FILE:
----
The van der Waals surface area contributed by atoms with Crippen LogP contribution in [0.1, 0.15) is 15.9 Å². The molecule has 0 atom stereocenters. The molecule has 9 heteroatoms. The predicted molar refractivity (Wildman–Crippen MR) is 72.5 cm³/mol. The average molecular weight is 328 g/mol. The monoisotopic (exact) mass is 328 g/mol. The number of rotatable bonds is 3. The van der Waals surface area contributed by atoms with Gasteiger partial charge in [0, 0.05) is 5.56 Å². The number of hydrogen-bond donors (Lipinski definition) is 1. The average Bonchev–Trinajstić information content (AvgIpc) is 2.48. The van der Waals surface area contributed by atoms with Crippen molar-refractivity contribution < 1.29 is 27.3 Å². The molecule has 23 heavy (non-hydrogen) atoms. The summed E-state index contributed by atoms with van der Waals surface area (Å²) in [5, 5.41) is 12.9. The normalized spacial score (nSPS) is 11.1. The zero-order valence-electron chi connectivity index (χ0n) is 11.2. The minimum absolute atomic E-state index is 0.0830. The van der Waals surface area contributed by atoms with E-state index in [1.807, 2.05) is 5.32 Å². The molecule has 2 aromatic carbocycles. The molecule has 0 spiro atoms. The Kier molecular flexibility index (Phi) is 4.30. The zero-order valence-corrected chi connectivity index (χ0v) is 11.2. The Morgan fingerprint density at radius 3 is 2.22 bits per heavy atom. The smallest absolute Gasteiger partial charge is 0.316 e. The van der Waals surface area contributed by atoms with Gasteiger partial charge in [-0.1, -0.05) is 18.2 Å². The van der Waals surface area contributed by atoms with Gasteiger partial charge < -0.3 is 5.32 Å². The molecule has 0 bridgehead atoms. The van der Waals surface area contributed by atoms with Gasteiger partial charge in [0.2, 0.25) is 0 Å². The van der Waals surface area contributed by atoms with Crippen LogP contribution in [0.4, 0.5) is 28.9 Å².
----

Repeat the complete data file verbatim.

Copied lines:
The van der Waals surface area contributed by atoms with Crippen LogP contribution in [0.1, 0.15) is 15.9 Å². The molecule has 0 atom stereocenters. The molecule has 9 heteroatoms. The predicted molar refractivity (Wildman–Crippen MR) is 72.5 cm³/mol. The average molecular weight is 328 g/mol. The monoisotopic (exact) mass is 328 g/mol. The number of rotatable bonds is 3. The van der Waals surface area contributed by atoms with Gasteiger partial charge in [0, 0.05) is 5.56 Å². The number of hydrogen-bond donors (Lipinski definition) is 1. The average Bonchev–Trinajstić information content (AvgIpc) is 2.48. The van der Waals surface area contributed by atoms with Crippen molar-refractivity contribution < 1.29 is 27.3 Å². The molecule has 23 heavy (non-hydrogen) atoms. The summed E-state index contributed by atoms with van der Waals surface area (Å²) in [5, 5.41) is 12.9. The normalized spacial score (nSPS) is 11.1. The zero-order valence-electron chi connectivity index (χ0n) is 11.2. The minimum absolute atomic E-state index is 0.0830. The van der Waals surface area contributed by atoms with E-state index in [1.807, 2.05) is 5.32 Å². The molecule has 2 aromatic carbocycles. The molecule has 0 spiro atoms. The Kier molecular flexibility index (Phi) is 4.30. The zero-order valence-corrected chi connectivity index (χ0v) is 11.2. The Morgan fingerprint density at radius 3 is 2.22 bits per heavy atom. The smallest absolute Gasteiger partial charge is 0.316 e. The van der Waals surface area contributed by atoms with Gasteiger partial charge in [-0.1, -0.05) is 18.2 Å². The van der Waals surface area contributed by atoms with Gasteiger partial charge < -0.3 is 5.32 Å². The molecule has 0 bridgehead atoms. The van der Waals surface area contributed by atoms with Gasteiger partial charge in [0.2, 0.25) is 0 Å². The van der Waals surface area contributed by atoms with Crippen LogP contribution in [0.4, 0.5) is 28.9 Å².